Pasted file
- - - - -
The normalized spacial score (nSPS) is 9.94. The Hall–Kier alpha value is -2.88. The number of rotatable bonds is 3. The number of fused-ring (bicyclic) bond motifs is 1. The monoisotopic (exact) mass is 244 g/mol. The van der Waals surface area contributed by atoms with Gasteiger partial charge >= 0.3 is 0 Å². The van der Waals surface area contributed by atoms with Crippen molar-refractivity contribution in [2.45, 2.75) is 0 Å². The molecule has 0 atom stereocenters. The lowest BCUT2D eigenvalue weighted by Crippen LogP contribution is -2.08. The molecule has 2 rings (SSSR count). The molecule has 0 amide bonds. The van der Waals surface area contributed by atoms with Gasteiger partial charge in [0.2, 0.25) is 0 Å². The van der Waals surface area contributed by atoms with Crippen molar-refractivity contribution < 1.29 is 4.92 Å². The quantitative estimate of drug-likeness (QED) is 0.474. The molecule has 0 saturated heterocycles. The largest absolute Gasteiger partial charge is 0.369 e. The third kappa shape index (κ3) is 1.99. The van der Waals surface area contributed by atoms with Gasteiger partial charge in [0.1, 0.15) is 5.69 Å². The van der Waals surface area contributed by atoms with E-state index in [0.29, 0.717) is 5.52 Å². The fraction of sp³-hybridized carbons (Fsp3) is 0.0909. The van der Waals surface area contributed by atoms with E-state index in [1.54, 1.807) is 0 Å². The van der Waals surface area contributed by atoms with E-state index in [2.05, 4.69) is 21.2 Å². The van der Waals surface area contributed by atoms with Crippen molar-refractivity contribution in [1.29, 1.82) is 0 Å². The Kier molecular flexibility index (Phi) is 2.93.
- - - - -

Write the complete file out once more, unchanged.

The normalized spacial score (nSPS) is 9.94. The Hall–Kier alpha value is -2.88. The number of rotatable bonds is 3. The number of fused-ring (bicyclic) bond motifs is 1. The monoisotopic (exact) mass is 244 g/mol. The van der Waals surface area contributed by atoms with Gasteiger partial charge >= 0.3 is 0 Å². The van der Waals surface area contributed by atoms with Crippen molar-refractivity contribution in [2.45, 2.75) is 0 Å². The molecule has 0 atom stereocenters. The lowest BCUT2D eigenvalue weighted by Crippen LogP contribution is -2.08. The molecule has 2 rings (SSSR count). The molecule has 0 amide bonds. The van der Waals surface area contributed by atoms with Gasteiger partial charge in [0.2, 0.25) is 0 Å². The van der Waals surface area contributed by atoms with Crippen molar-refractivity contribution < 1.29 is 4.92 Å². The quantitative estimate of drug-likeness (QED) is 0.474. The molecule has 0 saturated heterocycles. The largest absolute Gasteiger partial charge is 0.369 e. The third kappa shape index (κ3) is 1.99. The van der Waals surface area contributed by atoms with Gasteiger partial charge in [0.1, 0.15) is 5.69 Å². The van der Waals surface area contributed by atoms with E-state index in [0.29, 0.717) is 5.52 Å². The fraction of sp³-hybridized carbons (Fsp3) is 0.0909. The van der Waals surface area contributed by atoms with E-state index in [1.54, 1.807) is 0 Å². The van der Waals surface area contributed by atoms with E-state index in [2.05, 4.69) is 21.2 Å². The van der Waals surface area contributed by atoms with Crippen molar-refractivity contribution in [1.29, 1.82) is 0 Å². The Kier molecular flexibility index (Phi) is 2.93.